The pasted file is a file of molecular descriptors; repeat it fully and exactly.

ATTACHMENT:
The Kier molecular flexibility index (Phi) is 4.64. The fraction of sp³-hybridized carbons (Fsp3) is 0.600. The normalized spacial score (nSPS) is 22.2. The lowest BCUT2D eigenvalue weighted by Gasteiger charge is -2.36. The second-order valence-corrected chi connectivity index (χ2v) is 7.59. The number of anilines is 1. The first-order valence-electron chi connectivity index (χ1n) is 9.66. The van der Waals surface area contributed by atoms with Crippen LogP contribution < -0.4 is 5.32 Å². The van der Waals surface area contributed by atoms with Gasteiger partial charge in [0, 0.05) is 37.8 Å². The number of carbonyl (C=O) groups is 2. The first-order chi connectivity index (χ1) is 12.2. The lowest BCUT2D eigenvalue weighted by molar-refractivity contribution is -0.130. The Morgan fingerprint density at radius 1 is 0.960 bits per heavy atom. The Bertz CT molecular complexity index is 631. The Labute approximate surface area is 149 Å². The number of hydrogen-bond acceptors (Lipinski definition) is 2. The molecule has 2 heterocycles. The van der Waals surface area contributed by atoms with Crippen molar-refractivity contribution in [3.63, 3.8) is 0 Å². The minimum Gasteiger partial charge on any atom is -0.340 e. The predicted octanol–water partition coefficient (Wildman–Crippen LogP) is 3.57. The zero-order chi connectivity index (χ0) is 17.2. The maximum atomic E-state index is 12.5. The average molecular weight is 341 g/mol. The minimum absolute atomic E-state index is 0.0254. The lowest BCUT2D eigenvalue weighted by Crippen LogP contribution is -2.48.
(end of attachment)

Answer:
The Kier molecular flexibility index (Phi) is 4.64. The fraction of sp³-hybridized carbons (Fsp3) is 0.600. The normalized spacial score (nSPS) is 22.2. The lowest BCUT2D eigenvalue weighted by Gasteiger charge is -2.36. The second-order valence-corrected chi connectivity index (χ2v) is 7.59. The number of anilines is 1. The first-order valence-electron chi connectivity index (χ1n) is 9.66. The van der Waals surface area contributed by atoms with Crippen LogP contribution < -0.4 is 5.32 Å². The van der Waals surface area contributed by atoms with Gasteiger partial charge in [0, 0.05) is 37.8 Å². The number of carbonyl (C=O) groups is 2. The first-order chi connectivity index (χ1) is 12.2. The lowest BCUT2D eigenvalue weighted by molar-refractivity contribution is -0.130. The Morgan fingerprint density at radius 1 is 0.960 bits per heavy atom. The Bertz CT molecular complexity index is 631. The Labute approximate surface area is 149 Å². The number of hydrogen-bond acceptors (Lipinski definition) is 2. The molecule has 2 heterocycles. The van der Waals surface area contributed by atoms with Crippen molar-refractivity contribution in [3.63, 3.8) is 0 Å². The minimum Gasteiger partial charge on any atom is -0.340 e. The predicted octanol–water partition coefficient (Wildman–Crippen LogP) is 3.57. The zero-order chi connectivity index (χ0) is 17.2. The maximum atomic E-state index is 12.5. The average molecular weight is 341 g/mol. The minimum absolute atomic E-state index is 0.0254. The lowest BCUT2D eigenvalue weighted by Crippen LogP contribution is -2.48.